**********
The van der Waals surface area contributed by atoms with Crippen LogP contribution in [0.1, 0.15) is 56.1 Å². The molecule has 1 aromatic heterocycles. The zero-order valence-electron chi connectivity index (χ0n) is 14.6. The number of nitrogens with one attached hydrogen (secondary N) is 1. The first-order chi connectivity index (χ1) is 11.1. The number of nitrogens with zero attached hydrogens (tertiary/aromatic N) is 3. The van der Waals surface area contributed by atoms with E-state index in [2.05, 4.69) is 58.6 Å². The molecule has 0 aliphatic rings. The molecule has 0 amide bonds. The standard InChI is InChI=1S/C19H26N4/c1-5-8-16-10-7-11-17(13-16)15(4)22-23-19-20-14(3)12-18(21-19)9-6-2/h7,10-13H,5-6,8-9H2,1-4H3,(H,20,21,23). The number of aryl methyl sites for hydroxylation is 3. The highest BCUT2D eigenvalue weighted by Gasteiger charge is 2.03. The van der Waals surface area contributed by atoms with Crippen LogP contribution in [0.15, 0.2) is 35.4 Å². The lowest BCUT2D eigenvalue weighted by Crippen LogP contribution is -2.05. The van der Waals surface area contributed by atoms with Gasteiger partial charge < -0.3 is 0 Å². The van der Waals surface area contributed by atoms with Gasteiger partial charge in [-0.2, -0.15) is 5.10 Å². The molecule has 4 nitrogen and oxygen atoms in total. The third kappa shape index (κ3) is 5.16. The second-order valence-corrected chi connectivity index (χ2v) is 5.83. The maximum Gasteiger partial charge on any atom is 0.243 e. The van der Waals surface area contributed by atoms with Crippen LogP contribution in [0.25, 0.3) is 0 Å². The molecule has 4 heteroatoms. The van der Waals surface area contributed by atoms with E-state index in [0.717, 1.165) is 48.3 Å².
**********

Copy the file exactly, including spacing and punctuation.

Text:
The van der Waals surface area contributed by atoms with Crippen LogP contribution in [0.1, 0.15) is 56.1 Å². The molecule has 1 aromatic heterocycles. The zero-order valence-electron chi connectivity index (χ0n) is 14.6. The number of nitrogens with one attached hydrogen (secondary N) is 1. The first-order chi connectivity index (χ1) is 11.1. The number of nitrogens with zero attached hydrogens (tertiary/aromatic N) is 3. The van der Waals surface area contributed by atoms with E-state index in [2.05, 4.69) is 58.6 Å². The molecule has 0 aliphatic rings. The molecule has 0 amide bonds. The standard InChI is InChI=1S/C19H26N4/c1-5-8-16-10-7-11-17(13-16)15(4)22-23-19-20-14(3)12-18(21-19)9-6-2/h7,10-13H,5-6,8-9H2,1-4H3,(H,20,21,23). The number of aryl methyl sites for hydroxylation is 3. The highest BCUT2D eigenvalue weighted by Gasteiger charge is 2.03. The van der Waals surface area contributed by atoms with Crippen LogP contribution in [0.15, 0.2) is 35.4 Å². The lowest BCUT2D eigenvalue weighted by Crippen LogP contribution is -2.05. The van der Waals surface area contributed by atoms with Gasteiger partial charge < -0.3 is 0 Å². The van der Waals surface area contributed by atoms with Gasteiger partial charge in [-0.2, -0.15) is 5.10 Å². The molecule has 4 nitrogen and oxygen atoms in total. The third kappa shape index (κ3) is 5.16. The second-order valence-corrected chi connectivity index (χ2v) is 5.83. The maximum Gasteiger partial charge on any atom is 0.243 e. The van der Waals surface area contributed by atoms with Crippen LogP contribution in [0.25, 0.3) is 0 Å². The molecule has 4 heteroatoms. The van der Waals surface area contributed by atoms with E-state index in [0.717, 1.165) is 48.3 Å².